In this course, students are studying the history of co-education in American colleges and universities, especially in catholic institutions during the 20th century.
Students have already explored secondary sources and developed preliminary research questions. We are now focusing on primary source literacy, which could be defined as "the combination of knowledge, skills, and abilities necessary to effectively find, interpret, evaluate, and ethically use primary sources within specific disciplinary contexts" (ACRL-RBMS-SAA Task Force on Primary Sources Literacy)
Engaging with primary sources is the essence of history research. Primary sources help you understand the past. However, using primary sources can also be very challenging because of "the variety of contexts in which they have been created, preserved, and made accessible and the gaps, absences, and slilences that may exist in the materials".
The way you search for, analyze, and interpret primary sources is different than how you you do it for secondary sources. In this exercise we will concentrate on the analysis and evaluation of primary sources.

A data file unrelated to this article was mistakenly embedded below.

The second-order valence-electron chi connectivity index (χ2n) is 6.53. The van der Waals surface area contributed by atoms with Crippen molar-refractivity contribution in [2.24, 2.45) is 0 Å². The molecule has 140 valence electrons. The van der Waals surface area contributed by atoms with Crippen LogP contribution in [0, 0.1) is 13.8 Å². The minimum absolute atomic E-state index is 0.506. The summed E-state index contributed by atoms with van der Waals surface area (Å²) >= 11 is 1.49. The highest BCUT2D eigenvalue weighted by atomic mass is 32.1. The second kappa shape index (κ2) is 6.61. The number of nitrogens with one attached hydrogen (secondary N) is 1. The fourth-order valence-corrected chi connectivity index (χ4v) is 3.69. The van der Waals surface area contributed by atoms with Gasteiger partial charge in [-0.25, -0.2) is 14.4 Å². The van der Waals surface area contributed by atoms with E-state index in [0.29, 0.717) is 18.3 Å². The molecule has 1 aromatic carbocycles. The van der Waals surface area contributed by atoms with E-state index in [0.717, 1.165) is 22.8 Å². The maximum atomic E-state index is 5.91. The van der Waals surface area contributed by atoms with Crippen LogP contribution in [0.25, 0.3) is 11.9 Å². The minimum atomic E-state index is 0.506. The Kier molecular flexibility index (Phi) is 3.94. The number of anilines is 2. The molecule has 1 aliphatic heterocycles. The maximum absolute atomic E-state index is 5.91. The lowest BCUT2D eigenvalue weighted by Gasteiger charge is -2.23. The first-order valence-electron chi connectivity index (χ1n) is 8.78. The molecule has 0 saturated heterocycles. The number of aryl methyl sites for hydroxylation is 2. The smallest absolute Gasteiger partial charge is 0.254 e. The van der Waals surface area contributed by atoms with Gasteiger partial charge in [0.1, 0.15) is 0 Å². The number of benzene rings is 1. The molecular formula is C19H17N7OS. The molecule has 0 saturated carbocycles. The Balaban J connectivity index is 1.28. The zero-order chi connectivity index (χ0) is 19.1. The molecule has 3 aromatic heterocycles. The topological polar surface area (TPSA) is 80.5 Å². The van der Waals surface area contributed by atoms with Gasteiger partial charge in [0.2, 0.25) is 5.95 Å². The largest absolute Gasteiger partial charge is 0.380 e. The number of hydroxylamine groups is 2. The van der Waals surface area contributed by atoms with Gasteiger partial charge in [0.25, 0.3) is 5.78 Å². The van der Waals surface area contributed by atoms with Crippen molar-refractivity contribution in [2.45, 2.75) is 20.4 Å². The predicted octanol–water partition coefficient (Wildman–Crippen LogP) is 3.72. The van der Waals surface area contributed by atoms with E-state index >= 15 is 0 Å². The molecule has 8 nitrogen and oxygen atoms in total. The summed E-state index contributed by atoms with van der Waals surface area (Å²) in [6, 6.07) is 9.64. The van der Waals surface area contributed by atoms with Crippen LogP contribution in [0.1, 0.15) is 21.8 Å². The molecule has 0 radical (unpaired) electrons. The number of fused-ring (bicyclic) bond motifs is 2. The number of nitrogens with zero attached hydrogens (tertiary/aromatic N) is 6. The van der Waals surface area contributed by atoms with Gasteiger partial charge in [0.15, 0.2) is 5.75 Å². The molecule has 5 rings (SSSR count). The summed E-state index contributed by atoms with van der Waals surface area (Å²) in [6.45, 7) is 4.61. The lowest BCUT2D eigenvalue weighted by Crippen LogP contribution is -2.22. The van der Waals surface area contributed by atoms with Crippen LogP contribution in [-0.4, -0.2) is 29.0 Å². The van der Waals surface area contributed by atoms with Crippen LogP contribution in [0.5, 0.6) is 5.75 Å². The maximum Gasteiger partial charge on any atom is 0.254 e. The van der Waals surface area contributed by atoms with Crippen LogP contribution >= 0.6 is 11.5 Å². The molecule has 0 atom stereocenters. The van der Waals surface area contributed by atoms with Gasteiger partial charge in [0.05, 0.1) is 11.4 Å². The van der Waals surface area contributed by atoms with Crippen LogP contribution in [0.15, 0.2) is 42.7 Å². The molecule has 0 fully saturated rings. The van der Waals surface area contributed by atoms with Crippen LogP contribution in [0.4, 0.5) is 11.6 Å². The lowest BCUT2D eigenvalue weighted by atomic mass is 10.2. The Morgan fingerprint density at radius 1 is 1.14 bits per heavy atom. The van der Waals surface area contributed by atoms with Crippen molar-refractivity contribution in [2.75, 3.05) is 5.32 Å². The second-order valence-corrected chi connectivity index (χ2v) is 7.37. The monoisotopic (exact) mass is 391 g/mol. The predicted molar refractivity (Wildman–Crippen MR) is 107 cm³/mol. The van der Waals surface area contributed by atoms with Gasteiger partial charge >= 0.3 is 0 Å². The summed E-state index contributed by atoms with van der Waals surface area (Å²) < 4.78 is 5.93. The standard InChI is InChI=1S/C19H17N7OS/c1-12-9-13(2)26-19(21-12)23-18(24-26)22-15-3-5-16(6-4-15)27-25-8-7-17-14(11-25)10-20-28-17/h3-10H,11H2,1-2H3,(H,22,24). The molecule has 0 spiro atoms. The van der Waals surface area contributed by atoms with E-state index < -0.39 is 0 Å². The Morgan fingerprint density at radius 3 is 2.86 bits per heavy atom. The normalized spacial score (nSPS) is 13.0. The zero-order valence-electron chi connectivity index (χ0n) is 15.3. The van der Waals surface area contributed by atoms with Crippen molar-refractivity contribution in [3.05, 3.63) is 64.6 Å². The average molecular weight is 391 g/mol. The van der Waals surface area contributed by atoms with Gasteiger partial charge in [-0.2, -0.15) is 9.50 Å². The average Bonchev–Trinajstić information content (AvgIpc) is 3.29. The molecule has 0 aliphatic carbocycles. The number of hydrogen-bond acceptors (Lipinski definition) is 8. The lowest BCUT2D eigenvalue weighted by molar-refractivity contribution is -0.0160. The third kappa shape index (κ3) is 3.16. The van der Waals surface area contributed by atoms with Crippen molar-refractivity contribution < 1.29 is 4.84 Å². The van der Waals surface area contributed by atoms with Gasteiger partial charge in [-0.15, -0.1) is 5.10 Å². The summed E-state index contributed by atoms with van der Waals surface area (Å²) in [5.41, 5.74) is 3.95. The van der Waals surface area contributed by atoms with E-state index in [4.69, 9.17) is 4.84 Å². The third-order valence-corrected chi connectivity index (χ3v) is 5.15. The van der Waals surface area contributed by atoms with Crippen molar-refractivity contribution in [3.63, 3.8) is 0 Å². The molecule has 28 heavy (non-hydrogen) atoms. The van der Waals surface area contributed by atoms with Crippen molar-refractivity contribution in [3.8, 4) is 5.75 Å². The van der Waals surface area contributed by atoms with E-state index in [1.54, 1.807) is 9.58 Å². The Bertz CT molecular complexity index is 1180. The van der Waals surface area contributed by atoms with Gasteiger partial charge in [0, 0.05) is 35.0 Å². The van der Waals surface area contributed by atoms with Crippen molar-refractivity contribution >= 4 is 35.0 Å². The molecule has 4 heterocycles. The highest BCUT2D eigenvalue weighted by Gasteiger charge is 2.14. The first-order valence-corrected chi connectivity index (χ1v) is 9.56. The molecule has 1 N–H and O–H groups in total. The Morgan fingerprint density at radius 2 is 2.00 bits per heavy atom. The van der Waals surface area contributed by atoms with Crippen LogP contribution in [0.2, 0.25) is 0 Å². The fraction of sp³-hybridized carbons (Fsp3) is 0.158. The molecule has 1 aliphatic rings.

"Primary sources are original records created at the time historical events occurred or well after events in the form of memoirs and oral histories. Primary sources may include letters, manuscripts, diaries, journals, newspapers, speeches, interviews, memoirs, documents produced by government agencies such as Congress or the Office of the President, photographs, audio recordings, moving pictures or video recordings, research data, and objects or artifacts such as works of art or ancient roads, buildings, tools, and weapons. These sources serve as the raw material to interpret the past, and when they are used along with previous interpretations by historians, they provide the resources necessary for historical research."
(American Library Association, Reference and User Services, History Section)